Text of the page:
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Saunders applauds bill to ensure the rich pay their fair share of taxes

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By AFSCME Staff ·

U.S. Reps. Steve Cohen (D-Tenn.) and Don Beyer (D-Va.) introduced the Billionaire Minimum Income Tax Act last month to ensure that the wealthiest Americans pay their fair share in taxes. And it has AFSCME’s support.  

The bill would enact President Joe Biden’s proposal to require households worth over $100 million to pay at least a 20% tax rate on their full income, including unrealized gains.

AFSCME President Lee Saunders praised the bill, saying: “The tax structure should reward work and not wealth. For too long, the fix has been in – the super-rich have been able to avoid their obligations while working families pay way more than their fair share. The Billionaire Minimum Income Tax would help restore balance to the system, closing long-standing loopholes that have allowed the most privileged Americans to shield their assets and game the system.”

Saunders also described how taxes from the nation’s wealthiest individuals could benefit our communities and working families.

“By asking only a handful of people to pay more, this legislation would generate an estimated $361 billion in revenue over 10 years, money that could be invested in public services that our communities need to thrive,” Saunders said. “On behalf of 1.4 million AFSCME members, I am grateful to Representatives Cohen and Beyer for their leadership on this issue, and I urge all members of Congress to sign on to their bill.”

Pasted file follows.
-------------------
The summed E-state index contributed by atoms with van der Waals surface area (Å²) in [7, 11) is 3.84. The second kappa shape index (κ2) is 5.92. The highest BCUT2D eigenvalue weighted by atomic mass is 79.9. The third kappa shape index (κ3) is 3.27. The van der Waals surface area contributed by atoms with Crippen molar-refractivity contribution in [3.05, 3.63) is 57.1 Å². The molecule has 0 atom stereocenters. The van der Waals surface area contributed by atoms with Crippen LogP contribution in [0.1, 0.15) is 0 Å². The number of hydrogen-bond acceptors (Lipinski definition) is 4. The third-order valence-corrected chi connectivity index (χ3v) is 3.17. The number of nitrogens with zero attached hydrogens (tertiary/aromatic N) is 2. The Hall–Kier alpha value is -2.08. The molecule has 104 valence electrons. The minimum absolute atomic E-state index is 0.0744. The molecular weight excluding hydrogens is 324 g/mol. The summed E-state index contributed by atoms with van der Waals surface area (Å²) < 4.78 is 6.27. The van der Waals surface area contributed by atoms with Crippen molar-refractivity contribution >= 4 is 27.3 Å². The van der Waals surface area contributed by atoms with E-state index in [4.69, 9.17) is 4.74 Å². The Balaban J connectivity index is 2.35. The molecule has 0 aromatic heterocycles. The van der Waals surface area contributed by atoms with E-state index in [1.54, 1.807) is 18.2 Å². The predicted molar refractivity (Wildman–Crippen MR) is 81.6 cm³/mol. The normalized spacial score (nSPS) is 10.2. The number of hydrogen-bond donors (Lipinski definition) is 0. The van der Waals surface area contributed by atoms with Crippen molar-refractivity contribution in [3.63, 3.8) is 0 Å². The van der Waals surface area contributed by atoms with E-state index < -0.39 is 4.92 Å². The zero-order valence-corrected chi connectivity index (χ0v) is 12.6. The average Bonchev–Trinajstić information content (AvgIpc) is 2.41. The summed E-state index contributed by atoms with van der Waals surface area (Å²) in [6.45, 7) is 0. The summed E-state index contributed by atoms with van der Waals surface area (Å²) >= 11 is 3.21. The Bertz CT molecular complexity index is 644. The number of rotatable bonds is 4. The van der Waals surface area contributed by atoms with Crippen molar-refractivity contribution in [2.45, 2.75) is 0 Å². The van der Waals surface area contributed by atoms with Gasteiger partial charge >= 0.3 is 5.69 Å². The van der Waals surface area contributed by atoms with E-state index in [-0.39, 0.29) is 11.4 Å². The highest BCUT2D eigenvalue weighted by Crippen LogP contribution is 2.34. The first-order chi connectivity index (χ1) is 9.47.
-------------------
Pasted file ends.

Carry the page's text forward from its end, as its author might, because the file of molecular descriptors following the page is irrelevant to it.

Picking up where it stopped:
You can learn more about the proposal here.

The Billionaire Minimum Income Tax Act is not the only AFSCME-backed congressional proposal that seeks to make the wealthy and corporations pay their fair share in taxes.

AFSCME also strongly supports the Inflation Reduction Act, a landmark bill that the U.S. Senate passed on Sunday. The bill is expected to clear the House later this week and then be signed into law by Biden.

The Inflation Reduction Act would raise taxes on corporations and the super wealthy to help finance a host of priorities important to working families – allowing Medicare to negotiate drug prices and cap out-of-pocket costs to $2,000; lowering health care premiums for Americans enrolled in Affordable Care Act plans and extending ACA subsidies by three more years; and making a record investment to combat climate change by lowering energy costs and increasing clean energy production.

As the Associated Press explains, “It’s all paid for largely with new corporate taxes, including a 15% minimum tax on big corporations to ensure they don’t skip out on paying any taxes at all, as well as projected federal savings from lower Medicare drug costs.”

And as Saunders put it in a statement urging the House to quickly pass the Senate-passed $740 billion measure, “It’s time to make fundamental change.”

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